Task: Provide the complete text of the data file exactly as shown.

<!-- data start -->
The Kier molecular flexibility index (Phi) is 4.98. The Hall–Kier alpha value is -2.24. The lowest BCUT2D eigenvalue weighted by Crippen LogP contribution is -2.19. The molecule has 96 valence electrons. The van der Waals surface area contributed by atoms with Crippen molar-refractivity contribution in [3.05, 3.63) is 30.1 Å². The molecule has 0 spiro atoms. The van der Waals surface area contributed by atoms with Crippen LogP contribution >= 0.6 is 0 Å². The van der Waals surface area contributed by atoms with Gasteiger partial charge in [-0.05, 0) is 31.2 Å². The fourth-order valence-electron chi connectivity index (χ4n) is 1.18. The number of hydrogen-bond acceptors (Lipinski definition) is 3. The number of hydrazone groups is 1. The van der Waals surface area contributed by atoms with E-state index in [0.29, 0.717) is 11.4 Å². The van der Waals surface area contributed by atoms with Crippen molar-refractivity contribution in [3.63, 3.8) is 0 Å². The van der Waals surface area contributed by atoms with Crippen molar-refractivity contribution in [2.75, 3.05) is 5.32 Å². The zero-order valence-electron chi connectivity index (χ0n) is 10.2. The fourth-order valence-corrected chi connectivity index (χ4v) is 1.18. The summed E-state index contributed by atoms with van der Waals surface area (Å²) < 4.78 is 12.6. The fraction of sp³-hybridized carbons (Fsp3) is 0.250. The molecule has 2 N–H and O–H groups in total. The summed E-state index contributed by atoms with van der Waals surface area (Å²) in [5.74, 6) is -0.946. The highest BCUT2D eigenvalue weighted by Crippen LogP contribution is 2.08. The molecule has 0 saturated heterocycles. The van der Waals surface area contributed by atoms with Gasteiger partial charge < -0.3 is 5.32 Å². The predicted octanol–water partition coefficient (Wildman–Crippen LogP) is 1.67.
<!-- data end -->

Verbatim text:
The Kier molecular flexibility index (Phi) is 4.98. The Hall–Kier alpha value is -2.24. The lowest BCUT2D eigenvalue weighted by Crippen LogP contribution is -2.19. The molecule has 96 valence electrons. The van der Waals surface area contributed by atoms with Crippen molar-refractivity contribution in [3.05, 3.63) is 30.1 Å². The molecule has 0 spiro atoms. The van der Waals surface area contributed by atoms with Crippen LogP contribution >= 0.6 is 0 Å². The van der Waals surface area contributed by atoms with Gasteiger partial charge in [-0.05, 0) is 31.2 Å². The fourth-order valence-electron chi connectivity index (χ4n) is 1.18. The number of hydrogen-bond acceptors (Lipinski definition) is 3. The number of hydrazone groups is 1. The van der Waals surface area contributed by atoms with E-state index in [0.29, 0.717) is 11.4 Å². The van der Waals surface area contributed by atoms with Crippen molar-refractivity contribution in [3.63, 3.8) is 0 Å². The van der Waals surface area contributed by atoms with Crippen molar-refractivity contribution in [2.75, 3.05) is 5.32 Å². The zero-order valence-electron chi connectivity index (χ0n) is 10.2. The fourth-order valence-corrected chi connectivity index (χ4v) is 1.18. The summed E-state index contributed by atoms with van der Waals surface area (Å²) < 4.78 is 12.6. The fraction of sp³-hybridized carbons (Fsp3) is 0.250. The molecule has 2 N–H and O–H groups in total. The summed E-state index contributed by atoms with van der Waals surface area (Å²) in [5.74, 6) is -0.946. The highest BCUT2D eigenvalue weighted by Crippen LogP contribution is 2.08. The molecule has 0 saturated heterocycles. The van der Waals surface area contributed by atoms with Gasteiger partial charge < -0.3 is 5.32 Å². The predicted octanol–water partition coefficient (Wildman–Crippen LogP) is 1.67.